Dolphin vs. Shark
One look at our dolphin Chippy answers the question of whether or not sharks attack dolphins....undoubtedly yes! She is DE's best example of the everyday dangers facing wild dolphins. Her body bears scars from at least one shark attack - the large circular scar on her underside is indicative of a shark bite (with teeth marks to match) - her 'chipped-up' dorsal fin was most likely the result of a similar attack.
Chippy's Dorsal Fin
The idea that dolphins will seek out sharks for undersea battle is largely incorrect. It is the unfortunate perception stemming from the 60's "Flipper" generation, when scientists like John Lily were respected for preaching about the psychic abilities of dolphins and their 'cosmic connection' to humans. What we know now as the result of legitimate research is exactly the opposite - dolphins will AVOID natural predators whenever possible. Sharks can often swim two to three times faster than dolphins and have a much more ferocious disposition. Fortunately, in many cases, dolphins are able to elude attack by detecting them with the use of biological sonar (i.e. echolocation).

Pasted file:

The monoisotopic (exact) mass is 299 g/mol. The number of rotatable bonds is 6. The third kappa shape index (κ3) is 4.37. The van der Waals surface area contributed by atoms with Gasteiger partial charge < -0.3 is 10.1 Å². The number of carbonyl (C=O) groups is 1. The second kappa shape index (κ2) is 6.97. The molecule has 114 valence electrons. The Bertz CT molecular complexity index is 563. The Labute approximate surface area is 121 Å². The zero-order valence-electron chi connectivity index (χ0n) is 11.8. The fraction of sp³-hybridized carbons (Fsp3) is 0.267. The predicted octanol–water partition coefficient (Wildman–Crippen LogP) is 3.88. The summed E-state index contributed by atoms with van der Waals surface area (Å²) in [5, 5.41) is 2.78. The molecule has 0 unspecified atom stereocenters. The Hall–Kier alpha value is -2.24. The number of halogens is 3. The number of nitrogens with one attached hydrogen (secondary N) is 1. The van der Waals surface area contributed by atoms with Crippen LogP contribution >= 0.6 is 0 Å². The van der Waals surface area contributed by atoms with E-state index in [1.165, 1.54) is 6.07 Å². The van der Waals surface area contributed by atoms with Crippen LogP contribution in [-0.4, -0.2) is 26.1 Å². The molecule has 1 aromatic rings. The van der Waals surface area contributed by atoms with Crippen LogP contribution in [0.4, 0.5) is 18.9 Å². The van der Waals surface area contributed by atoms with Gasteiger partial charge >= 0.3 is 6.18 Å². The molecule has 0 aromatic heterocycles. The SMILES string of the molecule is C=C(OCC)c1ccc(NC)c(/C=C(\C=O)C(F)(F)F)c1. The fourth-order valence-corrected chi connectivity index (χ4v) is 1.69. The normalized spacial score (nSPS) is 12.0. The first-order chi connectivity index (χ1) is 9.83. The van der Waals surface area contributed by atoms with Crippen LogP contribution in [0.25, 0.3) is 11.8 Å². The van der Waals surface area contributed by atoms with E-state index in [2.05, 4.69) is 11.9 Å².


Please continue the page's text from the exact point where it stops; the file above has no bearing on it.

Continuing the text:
Shark Bite Scar on Chippy's Belly
In addition to sonar, dolphins rely on each other for defense. They travel in numbers for protection (females with offspring, adult males, and sub-adult males each comprising their own social groups). Those who fall prey to attack are usually either alone, ill, injured, very young or very old. Healthy, alert, social animals are not often at risk.
In the case of a shark attack, dolphins will defend themselves. What they lack in speed they make up for in maneuverability. Between the whip of their tail and the ram of their rostrum, dolphins can be a force to reckon with. An open mouth full of sharp, conical teeth can also prove a deadly weapon.